Wednesday, January 13, 2010

we got the bully pulpit, and the poisoned pen, we got a press no better than the public men

[Note from the Editrix: the article about Dr. Ramachandran on Wikipedia is now corrected in the link; and just in case, I'm also tossing it up here, too. Fascinating video by him, but he, himself, in pretty darn intriguing.]

I don't need any encouragement to loathe Facebook, but hearing that they were now killing Second Lifers' FB accounts is not sitting well with more than just me--especially after their little advisory sent out to just lie where personal details were concerned. (Even though they backpedaled like crazy after making that statement.)

Essentially, they've created their own Catch-22: encouraging users on the one hand to falsify personal information, while the other hand is busy culling accounts that are set up in good faith under Second Life names--which register as false.

Speaking of things I utterly loathe, SyFy (and believe me, I not only loathe the name change, but the cowardice they displayed in renaming because they wanted to get away from the "image" of geek basement dwellers) is putting together a new show on MMORPGs...that will be reporting on a playable MMORPG. So...watch the show, play the game, then watch the show, then play the game...how self-involving.

I suppose I should just be grateful it's based in technology and science fiction, instead of wrestling. Small favors, indeed.

Meanwhile, the TYWKIWDBI blog (there's a mouthful) spins out an article on empathic neurons and culture. If what he's saying is true--and I have no reason to believe it isn't--this really is the link between science and the humanities. Because it's not just motor control and patterning, this has far wider implications. Art, dance, painting, singing, and let's bring up virtual worlds, as well.

Think of it: I am watching my avatar move through Second Life, Runes of Magic, pick your virtual world of choice. I reach out and touch someone's arm. If I concentrate, I can feel that touch.

Take it further. If I get on a horse and ride, in an MMO, after awhile I will "feel" tired. All this me has done has been to press the arrow key up and watch that me ride around the terrain. But I feel tired, I feel as if I have ridden all that way.

Take it further still: Say I've lost the use of my legs. (Not there yet; some days, well...but for the most part, I can still walk about.) I go out dancing in SL. I spin, I turn, I smile up at the face of my partner, and it's not just on an emotional level I feel these things. I feel these things, physically.

That's no longer just my imagination, Dr. Ramachandran says that this is how motor control neurons, and empathy neurons work. That we not only pattern when we reach for something, but when we see others reaching for something. And if I watch myself reaching for something online, my neurons fire as if this me, beyond the grid, has actually done that.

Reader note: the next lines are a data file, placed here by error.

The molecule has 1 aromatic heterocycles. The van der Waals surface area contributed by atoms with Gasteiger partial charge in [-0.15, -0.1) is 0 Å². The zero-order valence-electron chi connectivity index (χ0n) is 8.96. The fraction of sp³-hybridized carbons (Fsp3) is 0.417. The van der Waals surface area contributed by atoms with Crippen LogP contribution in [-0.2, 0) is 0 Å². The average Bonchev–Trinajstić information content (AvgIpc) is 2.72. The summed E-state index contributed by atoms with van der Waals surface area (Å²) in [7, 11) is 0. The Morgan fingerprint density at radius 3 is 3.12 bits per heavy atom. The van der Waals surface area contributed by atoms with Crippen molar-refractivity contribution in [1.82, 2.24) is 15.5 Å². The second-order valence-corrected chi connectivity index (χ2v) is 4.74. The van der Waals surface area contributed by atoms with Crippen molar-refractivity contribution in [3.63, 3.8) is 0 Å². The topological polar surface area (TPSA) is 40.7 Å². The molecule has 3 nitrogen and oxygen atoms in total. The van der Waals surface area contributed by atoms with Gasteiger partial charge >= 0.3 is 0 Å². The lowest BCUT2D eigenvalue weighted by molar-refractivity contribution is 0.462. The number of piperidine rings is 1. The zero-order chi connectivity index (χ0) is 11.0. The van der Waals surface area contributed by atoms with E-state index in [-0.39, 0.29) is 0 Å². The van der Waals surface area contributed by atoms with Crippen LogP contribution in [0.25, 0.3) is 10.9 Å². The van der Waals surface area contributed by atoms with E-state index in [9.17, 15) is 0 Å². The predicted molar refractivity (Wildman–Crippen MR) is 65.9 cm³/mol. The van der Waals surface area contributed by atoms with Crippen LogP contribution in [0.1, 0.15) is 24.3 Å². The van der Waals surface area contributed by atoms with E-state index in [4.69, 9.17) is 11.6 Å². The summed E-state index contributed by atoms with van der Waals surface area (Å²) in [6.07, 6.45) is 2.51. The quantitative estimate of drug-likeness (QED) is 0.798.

What wider ramifications could this lead to? The aphorism, faking something long enough, and it becomes real, also applies in these waters. Confidence. Attraction. Enjoyment. It's not just about the physical world, the physical limitations.

And video games--if I have enough of a steady hand and eye behind the sniper rifle, does that mean my own shooting accuracy (well, if I target-shot as a hobby) would go up? Does sense memory relate back to motor control neurons, empathy neurons? When someone kisses me online, I feel it too--my body remembers being kissed, I see it on the screen--and the neurons fire as if I had actually been kissed.

Phantom limbs, synesthesia, the entirety of 'practicing' things in your head--this line of research? Makes it all valid.

This is very, very interesting. I'm going to be fascinated to see what happens in the field over the next few years.

4 comments:

Alexandra Rucker said...

your "no reason to believe it isn't" link is going to a login page. I'm sure you meant to have people do something other than log in to blogger. :)

Emilly Orr said...

Darn it, I saved an earlier version of the article. Fixed now, and scanning for other errors while I'm here.

Magdalena Kamenev said...

Cynic that I am, I always found the following explanation more convincing than anything mentioned in the network's official press statements:

The fact of the matter is that you cannot trademark the word "sci fi". It's too common of a word in the English language and can't be subject to trademark protection. You can't trademark a lot of common words, actually. Apparently the phrase "Super Glue" was considered too generic to be trademarked, for example.

...

However, I really do believe that the name change was primarily a business and money-conscious decision to protect their intellectual property. You know why? Because the network still wants you to pronounce "SyFy" as "Sci Fi". So if they really wanted to distinguish themselves they would have come up with an entirely different name, wouldn't they?


http://www.tvovermind.com/tv-news/the-switch-to-syfy-its-really-about-tming-your-ip/6157

Emilly Orr said...

Oh, absolutely. And if a 'truth' exists in that situation, ultimately, that's it--they wanted something they could patent, something they could preserve.

Still doesn't make them any less jerklife for 1) showing wrestling and 2) claiming it was due to geeks in their basements and the 'unsavory' image they were trying to ditch.